Medieval Writing
Dealing With Medieval Documents (2)
I have always had a huge admiration for scholars of yore who sat down and methodically catalogued and calendered immense quantities of documents so that others could do the interesting parts of the research on them. Nowadays this kind of work is referred to somehat sneeringly by some elevated members of the academic profession as mere antiquarianism. However, without the work of those patient and knowledgeable scholars, we would be seriously without tools for problem oriented, thesis based research. A calendar of a document collection is not merely a recording of dates, but a list with a brief summary of contents, including names and places. Very useful. These may be consulted in the archives where the documents reside, in better stocked national or academic libraries, and hopefully more often in scanned editions on the internet.
The Tower of London, where some of the English Public Records were once held.
Not all medieval documents are held in major national collections. The National Archives in London, for example, basically holds documents and records that deal with relationships between the monarch and his subjects. This were stored in various places over the centuries, including the Tower of London shown above, sometimes in atrocious conditions. Survival of various classes of documents is fortuitous. During the course of the 20th century and beyond, large amounts of manuscript material in private hands has been accumulated in the various county archives. This particular source can be very hard to search, as over the centuries decontexted oddments have been preserved in family collections, some originally belonging to the family, others acquired out of antiquarian interest by some family ancestor. At the Reformation, material from monastic establishments found its way into private hands. Some has turned up in major libraries, such as the British Library, where the material tends to be catalogued by its acquisition rather than by any thematic process. In other words, anything could be anywhere. Archives of documents are held by the church in their archives and libraries, by ancient guilds, by town councils, by libraries and colleges of universities. Private families still hold medieval documents in their collections, and those are private property. Researchers can only have access to these if the owners are willing.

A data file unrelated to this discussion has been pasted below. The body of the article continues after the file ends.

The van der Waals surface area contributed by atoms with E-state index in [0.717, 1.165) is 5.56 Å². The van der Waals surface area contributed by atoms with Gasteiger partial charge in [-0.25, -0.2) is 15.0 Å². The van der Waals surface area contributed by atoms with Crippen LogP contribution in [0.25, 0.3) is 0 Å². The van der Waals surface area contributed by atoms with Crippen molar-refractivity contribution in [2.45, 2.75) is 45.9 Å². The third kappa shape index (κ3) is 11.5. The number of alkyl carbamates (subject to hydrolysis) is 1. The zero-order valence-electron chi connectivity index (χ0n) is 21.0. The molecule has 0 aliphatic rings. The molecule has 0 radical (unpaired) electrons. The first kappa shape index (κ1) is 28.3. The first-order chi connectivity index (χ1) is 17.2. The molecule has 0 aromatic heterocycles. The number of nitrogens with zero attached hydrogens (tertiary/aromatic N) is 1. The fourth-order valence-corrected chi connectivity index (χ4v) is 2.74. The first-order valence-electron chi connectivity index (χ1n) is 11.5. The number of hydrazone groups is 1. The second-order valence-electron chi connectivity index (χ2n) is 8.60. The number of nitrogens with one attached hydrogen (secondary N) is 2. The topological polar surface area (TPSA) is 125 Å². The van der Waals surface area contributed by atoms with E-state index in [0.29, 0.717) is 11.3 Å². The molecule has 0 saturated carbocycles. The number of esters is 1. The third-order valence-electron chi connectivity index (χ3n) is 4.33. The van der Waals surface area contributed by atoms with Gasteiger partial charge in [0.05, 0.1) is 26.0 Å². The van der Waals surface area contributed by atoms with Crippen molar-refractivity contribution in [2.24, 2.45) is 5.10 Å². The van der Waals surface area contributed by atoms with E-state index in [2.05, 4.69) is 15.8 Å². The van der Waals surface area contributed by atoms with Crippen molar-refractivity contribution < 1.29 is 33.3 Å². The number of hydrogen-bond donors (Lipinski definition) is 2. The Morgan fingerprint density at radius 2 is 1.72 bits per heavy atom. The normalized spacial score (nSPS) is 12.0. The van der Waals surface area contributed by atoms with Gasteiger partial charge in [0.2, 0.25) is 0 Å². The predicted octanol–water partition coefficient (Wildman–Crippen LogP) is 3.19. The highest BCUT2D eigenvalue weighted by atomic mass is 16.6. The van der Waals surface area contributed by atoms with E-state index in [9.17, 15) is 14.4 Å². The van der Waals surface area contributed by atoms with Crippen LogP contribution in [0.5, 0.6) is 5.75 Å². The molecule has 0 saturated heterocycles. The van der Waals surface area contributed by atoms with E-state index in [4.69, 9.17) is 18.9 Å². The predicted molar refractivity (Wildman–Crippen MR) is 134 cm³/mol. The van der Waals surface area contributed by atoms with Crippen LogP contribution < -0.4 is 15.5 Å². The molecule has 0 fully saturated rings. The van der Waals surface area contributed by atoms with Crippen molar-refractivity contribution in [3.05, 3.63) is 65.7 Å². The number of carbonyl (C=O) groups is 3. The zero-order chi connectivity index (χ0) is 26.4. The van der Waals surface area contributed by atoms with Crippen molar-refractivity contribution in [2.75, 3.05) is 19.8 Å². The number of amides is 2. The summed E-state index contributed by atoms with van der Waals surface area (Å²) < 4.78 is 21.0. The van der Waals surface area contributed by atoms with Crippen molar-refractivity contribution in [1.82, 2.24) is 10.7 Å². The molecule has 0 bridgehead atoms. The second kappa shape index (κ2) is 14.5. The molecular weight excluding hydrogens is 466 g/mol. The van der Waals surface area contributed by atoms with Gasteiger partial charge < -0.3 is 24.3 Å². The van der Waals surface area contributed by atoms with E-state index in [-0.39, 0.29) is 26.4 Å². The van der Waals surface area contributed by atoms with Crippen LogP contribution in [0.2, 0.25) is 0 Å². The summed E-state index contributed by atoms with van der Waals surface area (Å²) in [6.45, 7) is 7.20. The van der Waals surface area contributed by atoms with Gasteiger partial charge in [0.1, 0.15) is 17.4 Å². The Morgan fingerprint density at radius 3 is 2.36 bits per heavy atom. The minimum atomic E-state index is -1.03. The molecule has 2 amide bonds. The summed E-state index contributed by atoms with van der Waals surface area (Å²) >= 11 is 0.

Chancery warrant of 1491 in which the king, Henry VII, orders Sir Thomas Fitzwilliam, keeper of the park at Connesburgh Hawe, to deliver 12 quick does for Bryan Sandeford, Squire of the Body, to stock his park at Thorp. (Nottinghamshire Archives DDFJ 10/9/3). By permission of Nottinghamshire Archives.
When reading a document, it pays to have some knowledge what kind of document it is, how it fits into the process that produced it, and what is the standard format and wording. Taking an alphabet sample from a paleography book, or this website, and nutting it out letter by letter, can be a very slow process. Most legal documents are made up from standard elements and phraseology. Look at transcribed examples of various types of documents and pick up the standard tag lines: Sciant presentes et futuri; Noverint universi; Hec est finalis concordia; Notum sit; Sachent touz; Besecheth meekly; By the king (as above) .... Find the personal names, place names, date, witness lists. This will give you a set of letter forms that come from your specific document instead of from one vaguely like it reproduced in a book, and allow you to narrow down on the two lines or so that may tell you what the thing is actually about.
One document by itself probably will not tell much of a story. Interesting research has been done by looking through classes of documents for information which may have originally been peripheral to what the document was supposedly about. Lateral thinking produces new questions. I guess one of my favourite bits of research of this type is in Clanchy's From Memory to Written Record (Clanchy 1993) where he assesses the increased output of chancery documents over the 13th century not from the documents themselves, but by going to the Exchequer records and finding out how much sealing wax they bought. Think like Sherlock Holmes.
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This site is created and maintained by Dr Dianne Tillotson, freelance researcher and compulsive multimedia and web author. Comments are welcome. Material on this web site is copyright, but some parts more so than others. Please check here for copyright status and usage before you start making free with it. This page last modified 3/2/2012.